UPDATE: I don’t use half-inch mesh anymore because shews can easily slip through it. I use 6mm (quarter-inch) mesh now.
My patented mouse-proof entrance reducers worked well enough for us last winter. They’re cheap and easy to build. But I decided to try something different this year. It’s not as cheap and easy, but neither is it complicated. I simply stapled some half-inch mesh over the entrances of the hives like this:
I got this tip from a Brushy Mountain video (I just can’t remember which one). I chose this method for mouse-proofing the hives this winter because it provides better ventilation. I just hope it doesn’t provide too much ventilation by allowing more cold wind to blow through the hives.
The bottom boards of our over-wintered hives were thick with dead bees by the time spring rolled around, probably because the reduced entrances were so small that they got clogged up. The mesh will make it easier for the bees to pull out their dead. But I wonder: Is half an inch small enough to keep mice out? It doesn’t look that small to me, but if it’s done at Brushy Mountain, I assume it works.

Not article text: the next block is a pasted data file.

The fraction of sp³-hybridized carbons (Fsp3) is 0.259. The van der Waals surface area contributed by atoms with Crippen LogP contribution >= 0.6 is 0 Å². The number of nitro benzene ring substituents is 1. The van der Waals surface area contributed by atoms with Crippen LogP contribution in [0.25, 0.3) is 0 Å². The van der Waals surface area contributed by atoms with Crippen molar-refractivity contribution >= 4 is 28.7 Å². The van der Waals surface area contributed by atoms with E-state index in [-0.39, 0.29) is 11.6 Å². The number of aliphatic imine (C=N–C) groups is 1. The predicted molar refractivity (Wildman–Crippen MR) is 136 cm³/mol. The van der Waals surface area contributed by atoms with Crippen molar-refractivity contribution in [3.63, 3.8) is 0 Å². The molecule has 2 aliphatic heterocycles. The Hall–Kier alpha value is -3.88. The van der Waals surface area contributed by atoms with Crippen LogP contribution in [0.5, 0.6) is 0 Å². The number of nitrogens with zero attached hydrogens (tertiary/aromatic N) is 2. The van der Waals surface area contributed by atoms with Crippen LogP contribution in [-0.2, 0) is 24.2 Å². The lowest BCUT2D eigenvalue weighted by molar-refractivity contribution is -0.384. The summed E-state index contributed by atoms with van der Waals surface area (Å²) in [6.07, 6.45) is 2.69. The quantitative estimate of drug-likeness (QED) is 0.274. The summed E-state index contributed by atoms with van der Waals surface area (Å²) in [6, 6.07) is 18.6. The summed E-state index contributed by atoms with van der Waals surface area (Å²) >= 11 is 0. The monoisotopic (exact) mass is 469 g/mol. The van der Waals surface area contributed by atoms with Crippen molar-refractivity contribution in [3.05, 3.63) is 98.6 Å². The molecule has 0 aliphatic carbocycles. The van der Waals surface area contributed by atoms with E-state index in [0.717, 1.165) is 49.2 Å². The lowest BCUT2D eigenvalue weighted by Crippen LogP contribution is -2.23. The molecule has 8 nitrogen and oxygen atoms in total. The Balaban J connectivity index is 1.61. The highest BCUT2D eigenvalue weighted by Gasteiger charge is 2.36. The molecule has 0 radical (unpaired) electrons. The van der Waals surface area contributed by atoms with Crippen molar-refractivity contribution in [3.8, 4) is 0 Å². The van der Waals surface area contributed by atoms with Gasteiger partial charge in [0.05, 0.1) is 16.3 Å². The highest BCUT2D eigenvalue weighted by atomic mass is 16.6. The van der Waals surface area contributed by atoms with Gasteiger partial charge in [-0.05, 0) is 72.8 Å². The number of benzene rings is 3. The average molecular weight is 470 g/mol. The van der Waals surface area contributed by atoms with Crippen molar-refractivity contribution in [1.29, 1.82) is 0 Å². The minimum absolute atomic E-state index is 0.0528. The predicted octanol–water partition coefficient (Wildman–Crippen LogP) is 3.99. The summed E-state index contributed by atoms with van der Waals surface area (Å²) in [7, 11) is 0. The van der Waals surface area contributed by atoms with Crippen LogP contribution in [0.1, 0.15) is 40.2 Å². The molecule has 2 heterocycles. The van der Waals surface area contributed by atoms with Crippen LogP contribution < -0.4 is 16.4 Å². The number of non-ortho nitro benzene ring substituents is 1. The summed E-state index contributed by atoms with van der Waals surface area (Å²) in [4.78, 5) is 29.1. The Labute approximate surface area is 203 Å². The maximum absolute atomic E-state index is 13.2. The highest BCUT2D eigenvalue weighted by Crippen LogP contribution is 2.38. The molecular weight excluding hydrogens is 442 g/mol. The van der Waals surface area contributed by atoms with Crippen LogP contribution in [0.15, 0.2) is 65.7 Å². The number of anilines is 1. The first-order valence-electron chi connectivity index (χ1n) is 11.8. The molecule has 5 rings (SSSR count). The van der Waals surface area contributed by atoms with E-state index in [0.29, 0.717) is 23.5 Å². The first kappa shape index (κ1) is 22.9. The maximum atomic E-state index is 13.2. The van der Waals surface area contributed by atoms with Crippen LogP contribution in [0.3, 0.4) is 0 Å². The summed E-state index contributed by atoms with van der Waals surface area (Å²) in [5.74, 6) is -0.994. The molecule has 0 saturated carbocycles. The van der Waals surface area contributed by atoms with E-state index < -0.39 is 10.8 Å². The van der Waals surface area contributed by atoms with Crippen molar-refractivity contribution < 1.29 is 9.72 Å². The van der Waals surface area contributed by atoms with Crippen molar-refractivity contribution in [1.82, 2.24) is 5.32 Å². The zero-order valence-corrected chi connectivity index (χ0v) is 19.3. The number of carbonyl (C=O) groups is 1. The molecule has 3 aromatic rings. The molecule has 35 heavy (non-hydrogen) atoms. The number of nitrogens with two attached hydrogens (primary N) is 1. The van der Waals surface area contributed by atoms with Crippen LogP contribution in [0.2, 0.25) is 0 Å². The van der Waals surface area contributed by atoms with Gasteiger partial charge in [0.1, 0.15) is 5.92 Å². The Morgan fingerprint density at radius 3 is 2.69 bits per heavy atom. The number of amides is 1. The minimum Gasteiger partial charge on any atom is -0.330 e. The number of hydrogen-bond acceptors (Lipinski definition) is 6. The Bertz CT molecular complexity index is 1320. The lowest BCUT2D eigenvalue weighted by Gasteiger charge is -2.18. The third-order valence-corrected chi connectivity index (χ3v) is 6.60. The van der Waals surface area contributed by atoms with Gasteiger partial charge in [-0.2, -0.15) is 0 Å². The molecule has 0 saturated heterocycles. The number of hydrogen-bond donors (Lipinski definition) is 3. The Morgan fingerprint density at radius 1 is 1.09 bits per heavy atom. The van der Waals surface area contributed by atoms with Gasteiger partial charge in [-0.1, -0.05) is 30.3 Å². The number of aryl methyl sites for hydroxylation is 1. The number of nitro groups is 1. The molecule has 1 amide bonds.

UPDATE (Oct. 20/11): I found the video from Brushy Mountain. It’s called Over Wintering Bees and Beekeeping Discussion Panel. It’s a downloadable Windows Media Video file, and here’s a screen shot from the 16-minute mark where Michael Palmer talks about what’s needed to wrap a hive:
Michael Palmer doesn’t staple the screen on like I did. He bends it like this:
And then shoves in under the entrance like this:
The springiness of the mesh holds it in place. I don’t have a good pair of wire cutters and bending the mesh only added to my difficulties, so I just stapled it on. Bending it in, if you can do it, is probably a better way to go about it. But anyway, it looks like a half-inch mesh is fine for keeping the mice out.
I’ll update this post in the spring of 2012 and let you know how it worked out.
P.S., Michael Palmer’s portion of the video seems applicable to Langstroth hives in Newfoundland. He wraps his hives with type 15 asphalt felt and puts a piece of hard insulation over the inner cover — exactly like we did last winter (and our bees got through the winter a.o.k.). East coast Newfoundland winters are probably wetter than his northern Vermont winters, but it’s close enough.
Oct. 01/13: I’ve had no problems mouse-proofing my hives by stapling on the half-inch mesh. As far as I can tell so far, it works.
Jan. 15/14: Make sure to get the mesh on early. See my Mice in a Hive post to see what mouse damage looks like.
Jan. 31/15: I’ve found tiny shrews in a few of my hives over the past two winters since I moved my hives to a new rural location — and subsequently lost the colonies. I may switch to a quarter-inch mesh next winter as described by Michael Bush, or I might block up the bottom entrances and use only top entrances in the winter for now on. I’m thinking it over.